Step 2 - Testing the installation

Once the project's been created you can start running the application right away. The first thing you need to do is start the Web Connection server. The server is a FoxPro program you can run.

To launch the Web Connection server from a PRG file:

DO WebDemoMain.prg

This launches the Web Connection server - which is just a FoxPro application. You're now ready to respond to requests assuming the server is configured correctly.

Here's what you should see:

Now switch over to the Web browser default page that was opened for you and hit the Hello World Test Page link (http://localhost/webdemo/testpage.wp):

The Hello World request is nothing more than a ping to ensure that the server application is working and serving requests:

And voila, you have just fired your first Web Connection request.

What's running?

Let's take a brief look at what's actually happening in this simple request. At the core the New Project Wizard created two PRG files that make up the core of your Web Connection application:

  • WebDemoMain.prg
    This is the server start-up file, that holds a subclass of the wwServer class. This code contains server bootstrapping and server configuration code that let's customize how Web connection runs and what libraries it should load and so on. You typically set configuration settings here when you start a project, and then only occasionally add some small tweaks to this PRG file. This is the PRG you run to start the server.

  • WebProcess.prg
    This is the actual request handler class where your Web application code is actually fired. This PRG holds a class and each public method of that class is a Web endpoint that responds to Web requests. You can implement these methods and write code in response to the Web request. You can use the Request and Response objects to capture user input and return HTTP output.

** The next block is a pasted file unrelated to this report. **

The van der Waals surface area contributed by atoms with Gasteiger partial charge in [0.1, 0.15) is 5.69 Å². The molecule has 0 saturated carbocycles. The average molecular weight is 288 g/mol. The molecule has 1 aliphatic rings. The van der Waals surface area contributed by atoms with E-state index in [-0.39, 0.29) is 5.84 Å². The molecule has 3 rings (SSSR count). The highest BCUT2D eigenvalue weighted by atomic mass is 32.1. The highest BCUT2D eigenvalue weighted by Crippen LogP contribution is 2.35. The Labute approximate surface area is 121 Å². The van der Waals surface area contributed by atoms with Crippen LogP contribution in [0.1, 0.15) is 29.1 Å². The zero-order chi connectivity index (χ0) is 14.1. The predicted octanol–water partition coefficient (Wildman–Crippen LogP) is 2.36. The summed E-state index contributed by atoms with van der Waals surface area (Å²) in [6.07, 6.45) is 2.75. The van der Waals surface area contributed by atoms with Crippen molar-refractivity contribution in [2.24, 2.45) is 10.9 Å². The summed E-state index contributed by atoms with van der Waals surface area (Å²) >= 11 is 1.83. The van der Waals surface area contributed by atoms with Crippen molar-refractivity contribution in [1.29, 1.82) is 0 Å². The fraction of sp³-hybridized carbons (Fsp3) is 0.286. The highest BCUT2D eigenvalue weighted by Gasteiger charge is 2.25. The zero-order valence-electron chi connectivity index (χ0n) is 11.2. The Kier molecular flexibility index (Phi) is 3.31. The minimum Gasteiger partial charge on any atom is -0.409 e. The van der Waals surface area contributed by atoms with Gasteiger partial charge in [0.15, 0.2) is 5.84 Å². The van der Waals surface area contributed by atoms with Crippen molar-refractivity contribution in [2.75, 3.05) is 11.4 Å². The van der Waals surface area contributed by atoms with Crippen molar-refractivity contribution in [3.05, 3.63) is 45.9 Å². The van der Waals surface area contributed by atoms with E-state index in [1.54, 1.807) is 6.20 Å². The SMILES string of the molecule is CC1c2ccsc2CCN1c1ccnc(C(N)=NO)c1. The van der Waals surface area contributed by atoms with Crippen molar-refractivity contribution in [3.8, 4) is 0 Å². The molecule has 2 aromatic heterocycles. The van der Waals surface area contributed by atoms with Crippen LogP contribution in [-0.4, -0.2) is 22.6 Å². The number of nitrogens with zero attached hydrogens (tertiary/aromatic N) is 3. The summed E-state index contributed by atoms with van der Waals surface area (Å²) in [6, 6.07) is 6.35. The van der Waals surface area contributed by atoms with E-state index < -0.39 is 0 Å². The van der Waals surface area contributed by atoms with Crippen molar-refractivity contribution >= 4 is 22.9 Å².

The actual code that executs and returns the Test Page output is very simple as you might expect. It's a method in the WebProcess class and it looks like this:


***********************
FUNCTION TestPage()
*******************

THIS.StandardPage("Hello World from the WebProcess process",;
                  "<p>If you got here, then your Web Connection Server is working." + ;
                  "<br />You've been served by FoxPro and Web Connection." +;
                  "<p>Server Time: <b>" + TIME()+ "</b></p>")
                  
ENDFUNC
* EOF WebProcess::TestPage

StandardPage is a helper method that creates a self contained HTML page based on a default template. You only pass in some header text and an HTML body and it will render the page for you, using the formatted template (which you can modify). To make a change write out some dynamic value using FoxPro - maybe add the FoxPro Version() string after the time value for example.

wwProcess::StandardPage is a high level method of the wwProcess class which is the base handler class upon which your class is based. But StandarPage is just one of many ways to render output. At the lowest level there's the Response object which lets you render raw strings into the HTTP output stream at a low level.